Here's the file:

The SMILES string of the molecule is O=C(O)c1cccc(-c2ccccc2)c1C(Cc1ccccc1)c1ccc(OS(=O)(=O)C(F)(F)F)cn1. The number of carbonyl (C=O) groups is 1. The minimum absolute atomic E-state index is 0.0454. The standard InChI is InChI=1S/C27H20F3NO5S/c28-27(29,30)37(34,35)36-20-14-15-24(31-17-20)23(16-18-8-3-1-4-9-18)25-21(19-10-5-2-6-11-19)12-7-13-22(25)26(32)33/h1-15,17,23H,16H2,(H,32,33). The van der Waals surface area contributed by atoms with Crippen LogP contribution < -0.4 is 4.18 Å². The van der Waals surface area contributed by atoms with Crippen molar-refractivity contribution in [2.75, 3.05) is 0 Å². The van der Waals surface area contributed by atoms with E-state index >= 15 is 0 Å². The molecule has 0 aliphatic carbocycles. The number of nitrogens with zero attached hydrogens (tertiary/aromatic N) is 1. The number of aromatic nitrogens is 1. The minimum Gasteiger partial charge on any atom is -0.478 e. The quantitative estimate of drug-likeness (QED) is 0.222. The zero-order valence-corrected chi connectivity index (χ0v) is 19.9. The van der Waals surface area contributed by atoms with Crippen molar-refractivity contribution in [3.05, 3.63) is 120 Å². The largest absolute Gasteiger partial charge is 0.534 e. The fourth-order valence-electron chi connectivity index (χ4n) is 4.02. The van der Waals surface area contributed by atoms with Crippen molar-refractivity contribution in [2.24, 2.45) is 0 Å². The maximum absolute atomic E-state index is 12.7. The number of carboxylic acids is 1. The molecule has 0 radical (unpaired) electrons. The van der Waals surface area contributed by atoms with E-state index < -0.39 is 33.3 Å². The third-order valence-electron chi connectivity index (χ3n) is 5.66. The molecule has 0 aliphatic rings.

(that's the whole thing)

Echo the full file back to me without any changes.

The SMILES string of the molecule is O=C(O)c1cccc(-c2ccccc2)c1C(Cc1ccccc1)c1ccc(OS(=O)(=O)C(F)(F)F)cn1. The number of carbonyl (C=O) groups is 1. The minimum absolute atomic E-state index is 0.0454. The standard InChI is InChI=1S/C27H20F3NO5S/c28-27(29,30)37(34,35)36-20-14-15-24(31-17-20)23(16-18-8-3-1-4-9-18)25-21(19-10-5-2-6-11-19)12-7-13-22(25)26(32)33/h1-15,17,23H,16H2,(H,32,33). The van der Waals surface area contributed by atoms with Crippen LogP contribution < -0.4 is 4.18 Å². The van der Waals surface area contributed by atoms with Crippen molar-refractivity contribution in [2.75, 3.05) is 0 Å². The van der Waals surface area contributed by atoms with E-state index >= 15 is 0 Å². The molecule has 0 aliphatic carbocycles. The number of nitrogens with zero attached hydrogens (tertiary/aromatic N) is 1. The number of aromatic nitrogens is 1. The minimum Gasteiger partial charge on any atom is -0.478 e. The quantitative estimate of drug-likeness (QED) is 0.222. The zero-order valence-corrected chi connectivity index (χ0v) is 19.9. The van der Waals surface area contributed by atoms with Crippen molar-refractivity contribution in [3.05, 3.63) is 120 Å². The largest absolute Gasteiger partial charge is 0.534 e. The fourth-order valence-electron chi connectivity index (χ4n) is 4.02. The van der Waals surface area contributed by atoms with Crippen molar-refractivity contribution in [2.24, 2.45) is 0 Å². The maximum absolute atomic E-state index is 12.7. The number of carboxylic acids is 1. The molecule has 0 radical (unpaired) electrons. The van der Waals surface area contributed by atoms with E-state index < -0.39 is 33.3 Å². The third-order valence-electron chi connectivity index (χ3n) is 5.66. The molecule has 0 aliphatic rings.